Russian President Vladimir Putin spent the first 30 minutes of his two-hour interview with former Fox News host Tucker Carlson giving a revisionist historical tirade on the founding myths of Russia and Ukraine, the breakup of the Soviet Union and NATO expansionism. […]Analysts said Putin’s choice to talk to Carlson was based partly on his perceived sympathy — the former Fox host has repeatedly dismissed criticism of Putin over the years — and the opportunity to appeal to the more MAGA reaches of the Republican Party during an election year. – Washington Post

Russian electoral authorities on Thursday banned the only remaining antiwar candidate, Boris Nadezhdin, from running against President Vladimir Putin in the March election, suggesting a degree of nervousness about an antiwar protest vote amid national war fatigue. – Washington Post

Ukrainian President Volodymyr Zelensky removed his top general in the most significant shake-up of the country’s leadership since the full-scale Russian invasion began nearly two years ago. – Wall Street Journal

Russian President Vladimir Putin and Chinese President Xi Jinping spoke by phone on Thursday and both rejected what they called U.S. interference in the affairs of other countries, the Kremlin said. – Reuters

Editorial: The alternative is a collapse in Ukraine, perhaps even this year, and Republicans will share responsibility. If you think the world seems unsteady now, wait until China, Russia and Iran conclude that Americans are too busy screaming at each other to defend their country and its interests. – Wall Street Journal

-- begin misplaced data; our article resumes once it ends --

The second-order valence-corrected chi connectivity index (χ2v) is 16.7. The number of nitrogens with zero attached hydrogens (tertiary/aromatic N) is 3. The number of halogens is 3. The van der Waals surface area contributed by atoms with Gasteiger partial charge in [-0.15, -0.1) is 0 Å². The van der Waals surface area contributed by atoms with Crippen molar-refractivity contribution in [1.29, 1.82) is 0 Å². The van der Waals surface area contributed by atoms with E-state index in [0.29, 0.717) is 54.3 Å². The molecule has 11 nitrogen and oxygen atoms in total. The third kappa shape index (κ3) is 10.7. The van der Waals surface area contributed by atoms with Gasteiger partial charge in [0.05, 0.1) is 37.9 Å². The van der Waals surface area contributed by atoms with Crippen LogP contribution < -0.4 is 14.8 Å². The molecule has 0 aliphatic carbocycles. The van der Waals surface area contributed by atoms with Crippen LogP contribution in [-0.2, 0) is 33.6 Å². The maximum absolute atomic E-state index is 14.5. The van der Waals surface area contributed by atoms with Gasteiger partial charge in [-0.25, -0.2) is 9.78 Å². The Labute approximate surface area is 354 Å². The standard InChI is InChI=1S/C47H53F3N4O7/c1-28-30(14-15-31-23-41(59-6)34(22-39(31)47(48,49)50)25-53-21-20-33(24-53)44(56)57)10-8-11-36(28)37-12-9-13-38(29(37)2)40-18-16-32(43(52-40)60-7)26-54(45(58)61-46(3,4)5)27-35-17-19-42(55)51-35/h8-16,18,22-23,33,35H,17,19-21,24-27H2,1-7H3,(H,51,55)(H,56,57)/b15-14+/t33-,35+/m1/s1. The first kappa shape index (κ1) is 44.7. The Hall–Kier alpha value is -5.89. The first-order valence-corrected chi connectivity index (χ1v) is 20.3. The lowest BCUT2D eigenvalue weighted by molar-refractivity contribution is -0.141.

Riad al-Turk, a veteran Syrian opposition leader known as the “Mandela of Syria” after spending nearly two decades in prison for speaking out against his country’s dictatorial regimes, died on Jan. 1 in Eaubonne, a northern suburb of Paris. He was 93. – New York Times

A force that has been the backbone of the U.S.-led campaign against Islamic State said additional air defences should be deployed in northeast Syria after six of its fighters were killed in a drone attack it blamed on pro-Iran factions. – Reuters

Paulo Pinheiro writes: In the meantime, the most egregious violations could end if the fighting stops. We implore the international community to not lose sight of the Syrian crisis. Syria needs courageous diplomats, daring donors and determined prosecutors more than ever. And more than anything else, after nearly 13 years of conflict, it needs a nationwide cease-fire now. – New York Times


The U.S. drone strike that killed an Iran-backed militia commander in Iraq risks further straining relations with Baghdad and intensifying popular and political pressure on the Iraqi government to expel the U.S.-led coalition aiding the fight against Islamic State in the country. – Wall Street Journal

A commander from Kataib Hezbollah, an Iran-backed armed group in Iraq that the Pentagon has blamed for attacking its troops, was killed in a U.S. strike on Wednesday, the U.S. military said. – Reuters

On Thursday, officials across the Biden administration maintained the strike that killed al-Saadi did not undermine Iraqi sovereignty. According to the Pentagon, the US did not notify Iraq before the strike. – Jerusalem Post

Arabian Peninsula

The Biden administration believes it is still possible to broker a historic normalization deal between Saudi Arabia and Israel, but the window for an agreement is closing with fighting still under way in Gaza and the U.S. presidential campaign ramping up. – Wall Street Journal